2 --------------------------------------------

                A hermeneutical aspect of intellectualism is reading that uses the other as foil for one's own inspiration (e.g., constructing a "Habermas" behind the text that is demonstrably unrelated to the text at hand. There's much evidence of this).

                I regularly worry about that kind of thing in my own writing practices, and I felt a haunting of that in recalling my Thursday postings (talk about self-possession). Here's a note on that:

                "a note of conscience in conceptual adventuring"
                http://cohering.net/blog/2007/08/a_note_of_conscience_in_concep.html

                3 --------------------------------------------

                Accordingly, I've gone back to some comments I made in response to khealey237 on authenticity vis-à-vis sincereity relative to a sense of the lifeworld, and have taken that further, *now* overtly for the sake of my own interest, but maybe you'll find it interesting, too (link cited after the next paragraph preface).

                I regularly don't attempt to be orthodox toward Habermas' work, in my own conceptual adventuring, but I'm a stickler for others getting orthodox before they get imaginative toward his work (especially when their interest is apparently to quickly justify not dwelling with the text). I'm ready to be orthodox when that's tacitly called for (though usually I'm not willing anymore, unless my correspondent seems genuinely engaged and genuine about getting into details, since I've been at this posting business too long, and I'm usually very tired of it). I'm so aware that I have my own agenda, that I have no trouble keeping it out of postings done here in and for an especially Habermasian interest. I do that pretty well most of the time.

                "a note on authenticity vis-à-vis sincerity"
                http://cohering.net/blog/2007/08/a_note_on_authenticity_visavis.html

                4 --------------------------------------------

                Then, I returned to the motivating context for all of this: a feeling of having misread khealey237 on Anderson---a small matter about a brief exchange, you say (more self-possession, you say?)---that stayed with me because I'm so interested in the context, not as a matter of an archaeology of religious sensibility, but as a matter of constructing bridges from our secular humanity to our religious humanity. (It's up to religious sensibilities to work on the bridge in the converse direction. I welcome being told I don't understand the authentic religious sensibility, if that's done with authentic insight, as there are no ensurances that come with being the child of a Protestant minister, schooled in philosophy with seminary students as gadflying pals (long ago)---to which the following is *totally unrelated* (can you tell I'm "on holiday," as the Brits say?):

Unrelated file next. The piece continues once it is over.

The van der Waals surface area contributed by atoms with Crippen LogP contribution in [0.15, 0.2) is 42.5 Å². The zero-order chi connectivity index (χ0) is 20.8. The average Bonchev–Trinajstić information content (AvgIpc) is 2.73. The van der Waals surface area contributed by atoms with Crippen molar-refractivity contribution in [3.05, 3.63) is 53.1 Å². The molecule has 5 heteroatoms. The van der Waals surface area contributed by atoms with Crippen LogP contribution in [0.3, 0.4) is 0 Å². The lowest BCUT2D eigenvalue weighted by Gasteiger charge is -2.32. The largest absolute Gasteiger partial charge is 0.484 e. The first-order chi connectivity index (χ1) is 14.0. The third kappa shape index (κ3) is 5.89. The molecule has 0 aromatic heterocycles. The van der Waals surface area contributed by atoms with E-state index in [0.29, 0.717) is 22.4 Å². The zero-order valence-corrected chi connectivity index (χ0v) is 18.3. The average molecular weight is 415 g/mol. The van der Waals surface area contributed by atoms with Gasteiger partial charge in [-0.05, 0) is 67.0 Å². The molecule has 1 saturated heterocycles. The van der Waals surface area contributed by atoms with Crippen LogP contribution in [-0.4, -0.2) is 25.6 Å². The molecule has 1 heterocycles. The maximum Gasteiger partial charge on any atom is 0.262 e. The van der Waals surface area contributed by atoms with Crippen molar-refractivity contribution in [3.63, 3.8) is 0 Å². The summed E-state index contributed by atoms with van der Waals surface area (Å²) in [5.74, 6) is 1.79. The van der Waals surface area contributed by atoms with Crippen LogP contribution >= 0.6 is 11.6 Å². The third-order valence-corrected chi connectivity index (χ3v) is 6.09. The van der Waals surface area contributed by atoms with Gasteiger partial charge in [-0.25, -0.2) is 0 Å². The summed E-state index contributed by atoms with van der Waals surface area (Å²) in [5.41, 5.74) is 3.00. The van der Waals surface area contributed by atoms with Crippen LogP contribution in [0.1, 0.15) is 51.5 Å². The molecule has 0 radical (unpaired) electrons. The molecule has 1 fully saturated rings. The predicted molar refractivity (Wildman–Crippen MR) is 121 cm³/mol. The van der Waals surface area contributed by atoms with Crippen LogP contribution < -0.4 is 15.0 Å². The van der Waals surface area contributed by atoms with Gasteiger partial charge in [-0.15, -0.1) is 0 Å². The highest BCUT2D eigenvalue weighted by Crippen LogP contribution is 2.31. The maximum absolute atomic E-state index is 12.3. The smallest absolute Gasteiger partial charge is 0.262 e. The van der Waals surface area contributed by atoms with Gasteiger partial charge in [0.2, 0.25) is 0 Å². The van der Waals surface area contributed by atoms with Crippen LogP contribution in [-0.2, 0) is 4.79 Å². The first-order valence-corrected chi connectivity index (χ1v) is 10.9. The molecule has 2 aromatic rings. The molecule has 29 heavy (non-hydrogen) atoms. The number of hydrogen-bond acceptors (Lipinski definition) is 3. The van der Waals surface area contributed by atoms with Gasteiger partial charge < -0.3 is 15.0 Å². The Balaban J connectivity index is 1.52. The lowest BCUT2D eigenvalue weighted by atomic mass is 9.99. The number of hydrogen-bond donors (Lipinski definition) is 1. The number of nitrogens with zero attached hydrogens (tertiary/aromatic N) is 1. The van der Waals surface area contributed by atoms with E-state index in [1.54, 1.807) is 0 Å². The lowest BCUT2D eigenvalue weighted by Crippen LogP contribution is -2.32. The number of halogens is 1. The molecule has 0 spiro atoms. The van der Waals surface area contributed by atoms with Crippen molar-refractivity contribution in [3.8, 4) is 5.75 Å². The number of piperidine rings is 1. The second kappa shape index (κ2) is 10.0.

"a secularization of prophetic calling"
                http://cohering.net/blog/2007/08/a_secularization_of_prophetic.html

                --------------------------------------------

                Thank you for your indulgence.

                (Now, in an hour, I'll grieve that I can't revise my posting.)

                Gary


                ---------------------------------
                A: "...it is likely that Critical Theory is no longer a unique approach....," penultimate paragraph of "Critical Theory": http://plato.stanford.edu/entries/critical-theory/

                B: Andreas Niederberger:
                http://www.german.northwestern.edu/faculty/niederberger.html

                C: "Seminar in German Philosophy : Habermas & Critical Theory":
                http://aquavite.northwestern.edu/cdesc/course-desc.cgi?school_id=400&dept_id=439&course_id=8317&quarter=F07


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              • khealey237
                Gary you ve written quite a lot, and I ll have to respond in small pieces. [G: I hope it s OK to insert comments in your own posting, in a purely supportive
                Message 7 of 7 , Aug 13, 2007
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                  Gary you've written quite a lot, and I'll have to respond in small
                  pieces.

                  [G: I hope it's OK to insert comments in your own posting, in a purely supportive vein. Responding in pieces is good. But, then, the reader of the archive is helped if the subject line is made a little more specific, with clarification early in the body of the message about which subject-lined email you're responding to. This is expected, but I've felt it's useful for exchanges that are subtopical, relative to an earlier set of issues. ]

                  [K: As a side note, I know that you want to keep the discussion focused
                  primarily on Habermasian concepts. I will try to do this as much as
                  possible, although I am a relative novice so you'll have to tell me
                  whether some of these issues are indeed relevant and how so.]